2. Kennedy S, Kidd MP, McDonald JT, Biddle N. The Healthy Immigrant Effect: Patterns and Evidence from Four Countries. J Int Migr Integr. 2014;:1–16. doi:10.1007/s12134-014-0340-x.
  3. Dias S, Gonçalves A. Migração e saúde. Rev Migrações. 2007;1:15–26.Google Scholar
  4. Oliveira CR, Gomes N. Monitorizar a integração de imigrantes em Portugal. Relatório Estatístico Decenais. In: Coleção Imigrações em Números. 2014. http://www.om.acm.gov.pt/publicacoes-om/colecao-imigracao-em-numeros/relatorios-decenais. Accessed 21 Feb 2017.
  5. Padilla B, Miguel JP. Health and migration in the European Union: Building a shared vision for action. Health and Migration in European Union: Better Health for all in an inclusive society. Instituto Nacional de Saúde Doutor Ricardo Jorge. 2009. p. 15–24. https://dx.confex.com/dx/10/webprogram/Handout/Paper3176/Health%20and%20Migration%20in%20the%20EU.pdf#page=16. Accessed 29 Jun 2014.
  6. World Health Organization. WHO | Obesity and overweight. http://www.who.int/mediacentre/factsheets/fs311/en/. Accessed 1 Dec 2015.
  7. Ng M, Fleming T, Robinson M, Thomson B, Graetz N, Margono C, et al. Global, regional, and national prevalence of overweight and obesity in children and adults during 1980–2013: a systematic analysis for the global burden of disease study 2013. Lancet. 2014;384:766–81. http://dx.doi.org/10.1016/S0140-6736(14)60460-8 View ArticlePubMedPubMed CentralGoogle Scholar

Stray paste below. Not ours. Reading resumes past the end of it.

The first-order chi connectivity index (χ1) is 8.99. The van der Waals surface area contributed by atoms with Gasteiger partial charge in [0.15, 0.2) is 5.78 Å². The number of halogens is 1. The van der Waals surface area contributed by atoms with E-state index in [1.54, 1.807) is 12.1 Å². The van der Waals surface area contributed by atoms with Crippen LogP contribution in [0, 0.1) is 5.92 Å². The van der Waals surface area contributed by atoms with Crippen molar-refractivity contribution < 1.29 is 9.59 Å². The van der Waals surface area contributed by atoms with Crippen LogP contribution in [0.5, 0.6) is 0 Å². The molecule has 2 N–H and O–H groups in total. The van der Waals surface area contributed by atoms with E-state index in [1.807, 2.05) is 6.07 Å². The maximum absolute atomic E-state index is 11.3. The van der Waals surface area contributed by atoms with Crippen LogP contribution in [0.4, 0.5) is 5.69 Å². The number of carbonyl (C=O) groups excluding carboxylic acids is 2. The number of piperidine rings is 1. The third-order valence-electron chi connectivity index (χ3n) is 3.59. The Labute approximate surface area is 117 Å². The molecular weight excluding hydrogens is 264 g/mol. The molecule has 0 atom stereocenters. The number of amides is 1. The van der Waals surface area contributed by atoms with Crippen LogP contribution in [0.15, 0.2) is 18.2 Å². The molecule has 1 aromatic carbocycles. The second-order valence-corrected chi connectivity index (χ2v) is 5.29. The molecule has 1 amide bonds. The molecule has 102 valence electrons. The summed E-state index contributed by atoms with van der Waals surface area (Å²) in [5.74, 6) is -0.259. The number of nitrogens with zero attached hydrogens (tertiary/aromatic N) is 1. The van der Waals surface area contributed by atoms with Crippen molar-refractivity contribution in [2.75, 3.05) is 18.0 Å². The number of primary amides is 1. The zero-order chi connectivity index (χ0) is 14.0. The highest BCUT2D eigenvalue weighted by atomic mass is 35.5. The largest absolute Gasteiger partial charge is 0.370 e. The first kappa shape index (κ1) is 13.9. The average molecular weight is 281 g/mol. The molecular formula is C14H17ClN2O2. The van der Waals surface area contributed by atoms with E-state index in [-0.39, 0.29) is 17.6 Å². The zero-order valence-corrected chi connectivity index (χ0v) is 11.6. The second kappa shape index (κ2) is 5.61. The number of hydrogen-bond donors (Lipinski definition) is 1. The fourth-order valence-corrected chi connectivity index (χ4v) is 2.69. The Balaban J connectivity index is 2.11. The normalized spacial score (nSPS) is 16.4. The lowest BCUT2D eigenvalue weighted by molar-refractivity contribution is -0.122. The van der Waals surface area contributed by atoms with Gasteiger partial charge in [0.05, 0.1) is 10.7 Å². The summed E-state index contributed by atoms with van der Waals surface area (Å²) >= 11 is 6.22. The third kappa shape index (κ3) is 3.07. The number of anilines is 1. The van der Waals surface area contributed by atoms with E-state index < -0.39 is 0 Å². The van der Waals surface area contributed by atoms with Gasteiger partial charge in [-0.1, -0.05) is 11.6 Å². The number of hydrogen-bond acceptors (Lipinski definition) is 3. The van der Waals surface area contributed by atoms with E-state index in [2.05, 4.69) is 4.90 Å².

8. World Health Organization. WHO | Global status report on noncommunicable diseases 2010. WHO. 2011. http://www.who.int/nmh/publications/ncd_report2010/en/. Accessed 1 Dec 2015.
  9. World Health Organization/Regional Office for Europe. WHO | Country profiles on nutrition, physical activity and obesity in the 53 WHO European Region Member States. Methodology and summary. Copenhagen: WHO; 2013. WHO. 2015. http://www.euro.who.int/en/health-topics/noncommunicable-diseases/obesity/publications/2013/country-profiles-on-nutrition,-physical-activity-and-obesity-in-the-53-who-european-region-member-states.-methodology-and-summary-2013. Accessed 19 Feb 2016.
  10. Sanou D, O’Reilly E, Ngnie-Teta I, Batal M, Mondain N, Andrew C, et al. Acculturation and nutritional health of immigrants in Canada: a scoping review. J Immigr Minor Health. 2014;16:24–34. doi:10.1007/s10903-013-9823-7.View ArticlePubMedGoogle Scholar